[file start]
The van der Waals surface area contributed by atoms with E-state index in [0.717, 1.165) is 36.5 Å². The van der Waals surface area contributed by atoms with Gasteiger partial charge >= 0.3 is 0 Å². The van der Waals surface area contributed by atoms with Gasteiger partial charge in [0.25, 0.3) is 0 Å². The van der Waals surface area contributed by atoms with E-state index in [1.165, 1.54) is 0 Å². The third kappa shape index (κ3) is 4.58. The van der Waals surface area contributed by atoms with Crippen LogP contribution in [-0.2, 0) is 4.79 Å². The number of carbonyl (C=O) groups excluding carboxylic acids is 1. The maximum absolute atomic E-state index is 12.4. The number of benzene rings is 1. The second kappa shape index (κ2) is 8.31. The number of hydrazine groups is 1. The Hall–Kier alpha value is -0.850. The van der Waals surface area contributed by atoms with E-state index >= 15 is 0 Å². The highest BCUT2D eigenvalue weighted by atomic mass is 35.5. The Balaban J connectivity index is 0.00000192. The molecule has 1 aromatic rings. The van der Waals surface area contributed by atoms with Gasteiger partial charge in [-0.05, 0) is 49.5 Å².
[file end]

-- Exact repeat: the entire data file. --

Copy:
The van der Waals surface area contributed by atoms with E-state index in [0.717, 1.165) is 36.5 Å². The van der Waals surface area contributed by atoms with Gasteiger partial charge >= 0.3 is 0 Å². The van der Waals surface area contributed by atoms with Gasteiger partial charge in [0.25, 0.3) is 0 Å². The van der Waals surface area contributed by atoms with E-state index in [1.165, 1.54) is 0 Å². The third kappa shape index (κ3) is 4.58. The van der Waals surface area contributed by atoms with Crippen LogP contribution in [-0.2, 0) is 4.79 Å². The number of carbonyl (C=O) groups excluding carboxylic acids is 1. The maximum absolute atomic E-state index is 12.4. The number of benzene rings is 1. The second kappa shape index (κ2) is 8.31. The number of hydrazine groups is 1. The Hall–Kier alpha value is -0.850. The van der Waals surface area contributed by atoms with E-state index >= 15 is 0 Å². The highest BCUT2D eigenvalue weighted by atomic mass is 35.5. The Balaban J connectivity index is 0.00000192. The molecule has 1 aromatic rings. The van der Waals surface area contributed by atoms with Gasteiger partial charge in [-0.05, 0) is 49.5 Å².